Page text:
I defend a version of color subjectivism — that colors are sortals for certain neural events — by arguing against a sophisticated form of color objectivism and by showing how a subjectivist can legitimately explain the phenomenal fact that colors seem to be properties of external objects.
Noam Chomsky has made major contributions to three fields: political history and analysis, linguistics, and the philosophies of mind, language, and human nature. In this thoroughly revised and updated volume, James McGilvray provides a critical introduction to Chomsky's work in these three key areas and assesses their continuing importance and relevance for today. In an incisive and comprehensive analysis, McGilvray argues that Chomsky’s work can be seen as a unified intellectual project. He shows how Chomsky adapts the tools of natural (...) science to the study of mind and of language in particular and explains why Chomsky's "rationalist" approach to the mind continues to be opposed by the majority of contemporary cognitive scientists. The book also discusses some of Chomsky’s central political themes in depth, examining how Chomsky's view of the good life and the ideal form of social organization is related to and in part dependent on his biologically based account of human nature and the place of language within it. As in the first edition, McGilvray emphasizes the distinction between common sense and science and the difference between rationalist and empiricist approaches to the mind, making clear the importance of these themes for understanding Chomsky's work and showing that they are based on elementary observations that are accessible to everyone. This edition has been extensively re-written to emphasize Chomsky's recent work, which increasingly 'biologizes' the study of language and mind and - by implication - the study of human nature. This book will be of interest to students and scholars of philosophy, linguistics, and politics, as well as to all those keen to develop a critical understanding of one of the most controversial and important thinkers writing today. (shrink)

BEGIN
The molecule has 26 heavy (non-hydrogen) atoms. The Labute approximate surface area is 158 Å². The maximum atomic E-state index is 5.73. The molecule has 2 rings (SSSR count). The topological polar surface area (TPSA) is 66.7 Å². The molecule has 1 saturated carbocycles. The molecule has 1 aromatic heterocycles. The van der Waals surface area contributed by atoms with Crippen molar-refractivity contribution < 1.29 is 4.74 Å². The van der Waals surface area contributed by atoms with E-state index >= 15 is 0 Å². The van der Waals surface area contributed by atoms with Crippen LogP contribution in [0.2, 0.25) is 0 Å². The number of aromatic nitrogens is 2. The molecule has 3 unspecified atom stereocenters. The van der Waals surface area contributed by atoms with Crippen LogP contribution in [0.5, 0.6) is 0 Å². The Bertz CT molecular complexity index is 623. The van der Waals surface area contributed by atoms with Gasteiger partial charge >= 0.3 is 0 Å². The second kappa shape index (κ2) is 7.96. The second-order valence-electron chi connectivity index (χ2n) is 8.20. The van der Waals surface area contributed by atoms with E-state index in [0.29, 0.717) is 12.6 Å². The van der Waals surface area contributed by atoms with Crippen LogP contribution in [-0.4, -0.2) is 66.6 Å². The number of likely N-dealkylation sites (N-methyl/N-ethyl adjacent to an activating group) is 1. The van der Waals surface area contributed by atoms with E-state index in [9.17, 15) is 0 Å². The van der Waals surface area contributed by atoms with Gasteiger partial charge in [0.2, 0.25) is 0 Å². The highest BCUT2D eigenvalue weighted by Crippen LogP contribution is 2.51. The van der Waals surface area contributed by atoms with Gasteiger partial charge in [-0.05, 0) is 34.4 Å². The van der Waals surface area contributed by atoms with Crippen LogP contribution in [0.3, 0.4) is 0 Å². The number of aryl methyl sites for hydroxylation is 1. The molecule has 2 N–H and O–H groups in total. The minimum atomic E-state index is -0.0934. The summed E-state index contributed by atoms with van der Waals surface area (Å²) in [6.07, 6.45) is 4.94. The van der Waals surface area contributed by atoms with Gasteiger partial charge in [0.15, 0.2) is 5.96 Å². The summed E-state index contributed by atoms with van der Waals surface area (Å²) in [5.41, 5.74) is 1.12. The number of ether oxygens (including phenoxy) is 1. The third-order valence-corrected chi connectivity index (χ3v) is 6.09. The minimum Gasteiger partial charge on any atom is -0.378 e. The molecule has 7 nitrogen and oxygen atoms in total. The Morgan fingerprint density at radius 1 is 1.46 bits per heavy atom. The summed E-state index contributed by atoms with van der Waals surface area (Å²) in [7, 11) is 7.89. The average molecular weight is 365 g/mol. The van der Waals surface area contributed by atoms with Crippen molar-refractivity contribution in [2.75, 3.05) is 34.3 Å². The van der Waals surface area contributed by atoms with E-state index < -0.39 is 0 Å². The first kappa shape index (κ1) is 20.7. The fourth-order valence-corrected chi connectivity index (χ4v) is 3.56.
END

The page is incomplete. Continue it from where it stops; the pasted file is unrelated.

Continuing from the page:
This paper defends physical becoming against Grünbaum's attack, by constructing three arguments in favor of physical becoming. Of the three, I rely primarily on an argument from the philosophy of language, and especially on the principle that tensed discourse involves presuppositions and commitments that Grünbaum's account of becoming cannot handle. I show that Grünbaum's analysis of becoming can provide only a very implausible reconstruction of the temporal coordination of speakers engaged in discourse.
In this paper I attempt a new approach to an old technical term: becoming. I show how the theory that becoming is coming-to-be could be supported by a semantic derivation of the nominalization becoming from its verbal counterpart, by investigating the properties of the present progressive constructions in which becoming as a verbal appears. My theory denies that dates, or qualitative change, play an essential role in the analysis of becoming.